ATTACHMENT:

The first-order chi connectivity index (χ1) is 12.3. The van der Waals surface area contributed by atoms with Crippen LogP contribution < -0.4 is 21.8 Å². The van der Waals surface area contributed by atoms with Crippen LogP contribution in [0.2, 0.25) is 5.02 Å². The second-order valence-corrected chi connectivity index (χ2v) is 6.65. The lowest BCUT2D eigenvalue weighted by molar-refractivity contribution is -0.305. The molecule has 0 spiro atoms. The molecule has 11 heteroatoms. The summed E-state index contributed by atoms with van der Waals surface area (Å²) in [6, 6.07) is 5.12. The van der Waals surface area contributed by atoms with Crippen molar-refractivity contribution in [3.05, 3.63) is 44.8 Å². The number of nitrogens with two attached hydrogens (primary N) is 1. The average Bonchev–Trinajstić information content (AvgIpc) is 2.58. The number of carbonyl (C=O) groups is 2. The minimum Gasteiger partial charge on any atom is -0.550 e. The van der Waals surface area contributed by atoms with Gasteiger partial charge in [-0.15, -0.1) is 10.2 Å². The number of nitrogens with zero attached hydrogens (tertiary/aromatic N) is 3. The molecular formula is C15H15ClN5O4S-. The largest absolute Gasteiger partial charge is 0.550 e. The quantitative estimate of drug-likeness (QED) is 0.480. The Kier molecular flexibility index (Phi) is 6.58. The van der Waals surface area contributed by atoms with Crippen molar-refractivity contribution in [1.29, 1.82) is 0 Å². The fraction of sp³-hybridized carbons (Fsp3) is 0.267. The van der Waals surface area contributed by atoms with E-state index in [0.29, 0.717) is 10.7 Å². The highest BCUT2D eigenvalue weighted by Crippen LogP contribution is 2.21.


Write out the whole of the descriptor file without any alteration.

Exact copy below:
The first-order chi connectivity index (χ1) is 12.3. The van der Waals surface area contributed by atoms with Crippen LogP contribution < -0.4 is 21.8 Å². The van der Waals surface area contributed by atoms with Crippen LogP contribution in [0.2, 0.25) is 5.02 Å². The second-order valence-corrected chi connectivity index (χ2v) is 6.65. The lowest BCUT2D eigenvalue weighted by molar-refractivity contribution is -0.305. The molecule has 0 spiro atoms. The molecule has 11 heteroatoms. The summed E-state index contributed by atoms with van der Waals surface area (Å²) in [6, 6.07) is 5.12. The van der Waals surface area contributed by atoms with Crippen molar-refractivity contribution in [3.05, 3.63) is 44.8 Å². The number of nitrogens with two attached hydrogens (primary N) is 1. The average Bonchev–Trinajstić information content (AvgIpc) is 2.58. The number of carbonyl (C=O) groups is 2. The minimum Gasteiger partial charge on any atom is -0.550 e. The van der Waals surface area contributed by atoms with Gasteiger partial charge in [-0.15, -0.1) is 10.2 Å². The number of nitrogens with zero attached hydrogens (tertiary/aromatic N) is 3. The molecular formula is C15H15ClN5O4S-. The largest absolute Gasteiger partial charge is 0.550 e. The quantitative estimate of drug-likeness (QED) is 0.480. The Kier molecular flexibility index (Phi) is 6.58. The van der Waals surface area contributed by atoms with Crippen molar-refractivity contribution in [1.29, 1.82) is 0 Å². The fraction of sp³-hybridized carbons (Fsp3) is 0.267. The van der Waals surface area contributed by atoms with E-state index in [0.29, 0.717) is 10.7 Å². The highest BCUT2D eigenvalue weighted by Crippen LogP contribution is 2.21.